India: U.S. apples struggle against a cheaper offer from Iran -

India: U.S. apples struggle against a cheaper offer from Iran

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India: U.S. apples struggle against a cheaper offer from Iran

As the value of the rupee depreciates against the dollar, Indian importers are looking at a rough patch for foreign produce sales.

For American fruits such as apples and even newly approved walnuts, distributor Manish Sharma of New Delhi said prices have been manzanas-rojas_61240189increasingly prohibitive.

"The grower is asking more money for the produce and the rupee is in depreciation. So the importer is not actually making money. They are all having loses. The importer has already seen a drop," said the managing director of Fresco Fruits N Nuts.

The high prices have caused a dip in the Washington state supply and created a notable drop compared to last year's volume, Sharma said.

With a strong domestic season firing up and pressure from fresh markets, fruit sellers have their eye out for more appealing prices. As one of the newest players on the block, Iran has proved tough competition for both the American and Chilean supplies.

"There is a new apple coming from Iran that is taking the market share.  The price is almost half compared to Washington apples, which has affected the market. The importers are making more money to import from Iran rather than Washington," Sharma said.

"This year the Washington apples are really high because there was a crop shortage everywhere in the U.S., whether you talk about Michigan or elsewhere."

According to Sharma, quotations from Iran for a box of Red Delicious have come in at US$15 or US$16, compared to upwards of U$30 for the same fruit from Washington.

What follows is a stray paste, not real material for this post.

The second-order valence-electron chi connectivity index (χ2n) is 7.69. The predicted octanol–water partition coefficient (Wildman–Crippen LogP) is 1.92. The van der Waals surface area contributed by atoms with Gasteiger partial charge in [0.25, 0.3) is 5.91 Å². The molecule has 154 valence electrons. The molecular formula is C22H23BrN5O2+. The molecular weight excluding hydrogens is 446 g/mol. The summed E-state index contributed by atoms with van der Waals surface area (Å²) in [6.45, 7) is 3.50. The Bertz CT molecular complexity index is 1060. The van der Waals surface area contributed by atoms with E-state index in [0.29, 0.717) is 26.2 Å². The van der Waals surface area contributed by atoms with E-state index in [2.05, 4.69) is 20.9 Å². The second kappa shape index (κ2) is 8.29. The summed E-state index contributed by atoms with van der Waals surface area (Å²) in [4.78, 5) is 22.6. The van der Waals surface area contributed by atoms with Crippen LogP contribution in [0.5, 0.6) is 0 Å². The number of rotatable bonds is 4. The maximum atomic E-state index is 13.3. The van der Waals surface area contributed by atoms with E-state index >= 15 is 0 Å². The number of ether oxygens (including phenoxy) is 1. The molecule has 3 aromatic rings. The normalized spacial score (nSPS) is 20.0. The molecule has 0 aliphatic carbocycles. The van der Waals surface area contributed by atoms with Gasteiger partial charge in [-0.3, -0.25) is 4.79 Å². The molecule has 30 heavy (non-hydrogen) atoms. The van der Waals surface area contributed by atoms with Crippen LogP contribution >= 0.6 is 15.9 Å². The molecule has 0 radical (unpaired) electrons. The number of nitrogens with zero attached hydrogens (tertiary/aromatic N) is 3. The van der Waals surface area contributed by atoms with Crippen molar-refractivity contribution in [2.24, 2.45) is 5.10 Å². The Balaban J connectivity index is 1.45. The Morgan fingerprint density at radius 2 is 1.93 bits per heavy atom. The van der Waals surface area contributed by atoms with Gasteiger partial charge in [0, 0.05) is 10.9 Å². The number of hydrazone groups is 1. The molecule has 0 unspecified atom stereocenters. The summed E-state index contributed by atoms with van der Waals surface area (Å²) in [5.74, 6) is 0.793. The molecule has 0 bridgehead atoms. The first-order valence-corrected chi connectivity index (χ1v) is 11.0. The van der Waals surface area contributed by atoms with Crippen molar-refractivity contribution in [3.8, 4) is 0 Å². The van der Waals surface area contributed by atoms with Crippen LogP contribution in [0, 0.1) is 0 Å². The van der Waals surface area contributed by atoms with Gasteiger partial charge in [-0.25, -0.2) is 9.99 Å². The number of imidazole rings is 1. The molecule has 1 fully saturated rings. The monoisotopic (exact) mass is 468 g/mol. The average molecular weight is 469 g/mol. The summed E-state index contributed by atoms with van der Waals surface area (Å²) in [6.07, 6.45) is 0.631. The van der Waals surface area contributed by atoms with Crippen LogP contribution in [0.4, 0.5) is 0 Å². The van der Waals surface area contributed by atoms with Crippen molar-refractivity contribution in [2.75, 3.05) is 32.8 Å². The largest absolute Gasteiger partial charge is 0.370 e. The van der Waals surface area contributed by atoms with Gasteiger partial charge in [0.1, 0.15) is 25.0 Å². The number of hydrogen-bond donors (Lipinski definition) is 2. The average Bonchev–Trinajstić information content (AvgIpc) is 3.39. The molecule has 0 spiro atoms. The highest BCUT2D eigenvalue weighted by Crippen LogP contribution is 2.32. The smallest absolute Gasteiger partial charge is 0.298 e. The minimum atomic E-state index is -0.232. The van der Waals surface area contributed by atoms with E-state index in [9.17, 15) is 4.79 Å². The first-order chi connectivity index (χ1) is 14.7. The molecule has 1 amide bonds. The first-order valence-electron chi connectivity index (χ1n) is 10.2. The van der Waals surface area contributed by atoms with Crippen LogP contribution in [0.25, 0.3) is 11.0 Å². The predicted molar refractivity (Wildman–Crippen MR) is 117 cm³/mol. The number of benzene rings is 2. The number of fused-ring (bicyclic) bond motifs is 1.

"This is the first year they [Iran] have introduced their apple to India. The quality was not so good. It came through Afghanistan by road and had documentation problems," Sharma said.

"We as a company don’t do any business with Iran but there are a lot of people who have done imports from there. This has actually affected the market.

"If you compare the prices of Iranian apples versus Washington apples or Chilean apples, the prices are much, much lower. It’s about half the price of Washington apples."

Beyond apples, prices for other U.S. commodities have also been quite high. Regarding the recent approval of U.S. walnuts in India, Sharma said the news was well received, especially given the nation's high demand for different nut varieties. Prices, however, may restrict sales.

"People are interested but prices in the U.S. are so high and the position of the rupee is not giving people the push to buy walnuts from the U.S.," he said.

"If you talk about almonds also, there is a huge dip from California almonds. India is the second largest importer of American almonds but I think this is a bad year for them also because of the price."

Overall, Sharma described a bumpy road ahead for importers.

"If you talk to importers and put together all kinds of imports, it is going to be a bad year," he said.

For his company, Sharma is still looking at offerings from a variety of markets and hopes to receive walnut samples from U.S. suppliers. The distributor also has his fingers crossed that Chilean nuts will be granted access to India as well.


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